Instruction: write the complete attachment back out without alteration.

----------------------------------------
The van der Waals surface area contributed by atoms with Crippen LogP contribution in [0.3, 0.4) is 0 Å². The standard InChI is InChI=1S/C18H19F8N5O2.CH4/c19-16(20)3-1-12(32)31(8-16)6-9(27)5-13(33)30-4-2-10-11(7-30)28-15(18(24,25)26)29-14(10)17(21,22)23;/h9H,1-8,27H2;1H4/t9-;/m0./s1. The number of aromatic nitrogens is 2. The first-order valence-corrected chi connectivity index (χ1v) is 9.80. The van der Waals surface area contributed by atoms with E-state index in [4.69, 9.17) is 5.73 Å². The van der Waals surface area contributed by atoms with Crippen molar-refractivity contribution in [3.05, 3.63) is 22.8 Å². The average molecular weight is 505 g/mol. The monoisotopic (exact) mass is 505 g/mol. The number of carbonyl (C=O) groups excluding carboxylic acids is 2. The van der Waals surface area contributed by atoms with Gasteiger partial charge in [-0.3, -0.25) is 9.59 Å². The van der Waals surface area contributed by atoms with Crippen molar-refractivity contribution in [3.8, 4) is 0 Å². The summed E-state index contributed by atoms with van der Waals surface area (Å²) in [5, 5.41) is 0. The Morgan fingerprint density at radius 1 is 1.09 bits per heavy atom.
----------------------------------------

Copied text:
The van der Waals surface area contributed by atoms with Crippen LogP contribution in [0.3, 0.4) is 0 Å². The standard InChI is InChI=1S/C18H19F8N5O2.CH4/c19-16(20)3-1-12(32)31(8-16)6-9(27)5-13(33)30-4-2-10-11(7-30)28-15(18(24,25)26)29-14(10)17(21,22)23;/h9H,1-8,27H2;1H4/t9-;/m0./s1. The number of aromatic nitrogens is 2. The first-order valence-corrected chi connectivity index (χ1v) is 9.80. The van der Waals surface area contributed by atoms with E-state index in [4.69, 9.17) is 5.73 Å². The van der Waals surface area contributed by atoms with Crippen molar-refractivity contribution in [3.05, 3.63) is 22.8 Å². The average molecular weight is 505 g/mol. The monoisotopic (exact) mass is 505 g/mol. The number of carbonyl (C=O) groups excluding carboxylic acids is 2. The van der Waals surface area contributed by atoms with Gasteiger partial charge in [-0.3, -0.25) is 9.59 Å². The van der Waals surface area contributed by atoms with Crippen molar-refractivity contribution in [3.8, 4) is 0 Å². The summed E-state index contributed by atoms with van der Waals surface area (Å²) in [5, 5.41) is 0. The Morgan fingerprint density at radius 1 is 1.09 bits per heavy atom.